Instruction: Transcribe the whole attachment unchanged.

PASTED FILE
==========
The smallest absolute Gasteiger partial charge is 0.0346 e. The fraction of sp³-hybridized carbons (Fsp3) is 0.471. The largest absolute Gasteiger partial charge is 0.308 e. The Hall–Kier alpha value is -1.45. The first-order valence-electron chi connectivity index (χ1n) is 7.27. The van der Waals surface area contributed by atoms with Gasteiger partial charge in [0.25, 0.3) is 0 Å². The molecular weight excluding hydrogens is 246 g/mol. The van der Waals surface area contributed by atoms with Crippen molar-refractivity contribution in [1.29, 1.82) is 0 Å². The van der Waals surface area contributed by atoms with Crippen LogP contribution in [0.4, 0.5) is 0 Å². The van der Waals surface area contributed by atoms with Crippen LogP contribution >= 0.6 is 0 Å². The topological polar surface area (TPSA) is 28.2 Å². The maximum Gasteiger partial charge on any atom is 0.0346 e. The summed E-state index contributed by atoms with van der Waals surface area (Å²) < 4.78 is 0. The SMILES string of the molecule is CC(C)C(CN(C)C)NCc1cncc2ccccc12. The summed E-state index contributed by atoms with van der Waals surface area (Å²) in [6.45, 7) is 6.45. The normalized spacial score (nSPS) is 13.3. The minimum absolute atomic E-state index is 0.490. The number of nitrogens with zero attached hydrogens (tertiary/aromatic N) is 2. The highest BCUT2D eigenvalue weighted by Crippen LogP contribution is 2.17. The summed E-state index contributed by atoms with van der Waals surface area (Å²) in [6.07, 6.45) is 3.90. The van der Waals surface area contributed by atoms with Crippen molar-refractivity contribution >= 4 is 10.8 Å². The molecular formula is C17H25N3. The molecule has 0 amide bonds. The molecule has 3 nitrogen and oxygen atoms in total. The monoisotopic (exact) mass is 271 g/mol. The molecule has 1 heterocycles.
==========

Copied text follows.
The smallest absolute Gasteiger partial charge is 0.0346 e. The fraction of sp³-hybridized carbons (Fsp3) is 0.471. The largest absolute Gasteiger partial charge is 0.308 e. The Hall–Kier alpha value is -1.45. The first-order valence-electron chi connectivity index (χ1n) is 7.27. The van der Waals surface area contributed by atoms with Gasteiger partial charge in [0.25, 0.3) is 0 Å². The molecular weight excluding hydrogens is 246 g/mol. The van der Waals surface area contributed by atoms with Crippen molar-refractivity contribution in [1.29, 1.82) is 0 Å². The van der Waals surface area contributed by atoms with Crippen LogP contribution in [0.4, 0.5) is 0 Å². The van der Waals surface area contributed by atoms with Crippen LogP contribution >= 0.6 is 0 Å². The topological polar surface area (TPSA) is 28.2 Å². The maximum Gasteiger partial charge on any atom is 0.0346 e. The summed E-state index contributed by atoms with van der Waals surface area (Å²) < 4.78 is 0. The SMILES string of the molecule is CC(C)C(CN(C)C)NCc1cncc2ccccc12. The summed E-state index contributed by atoms with van der Waals surface area (Å²) in [6.45, 7) is 6.45. The normalized spacial score (nSPS) is 13.3. The minimum absolute atomic E-state index is 0.490. The number of nitrogens with zero attached hydrogens (tertiary/aromatic N) is 2. The highest BCUT2D eigenvalue weighted by Crippen LogP contribution is 2.17. The summed E-state index contributed by atoms with van der Waals surface area (Å²) in [6.07, 6.45) is 3.90. The van der Waals surface area contributed by atoms with Crippen molar-refractivity contribution >= 4 is 10.8 Å². The molecular formula is C17H25N3. The molecule has 0 amide bonds. The molecule has 3 nitrogen and oxygen atoms in total. The monoisotopic (exact) mass is 271 g/mol. The molecule has 1 heterocycles.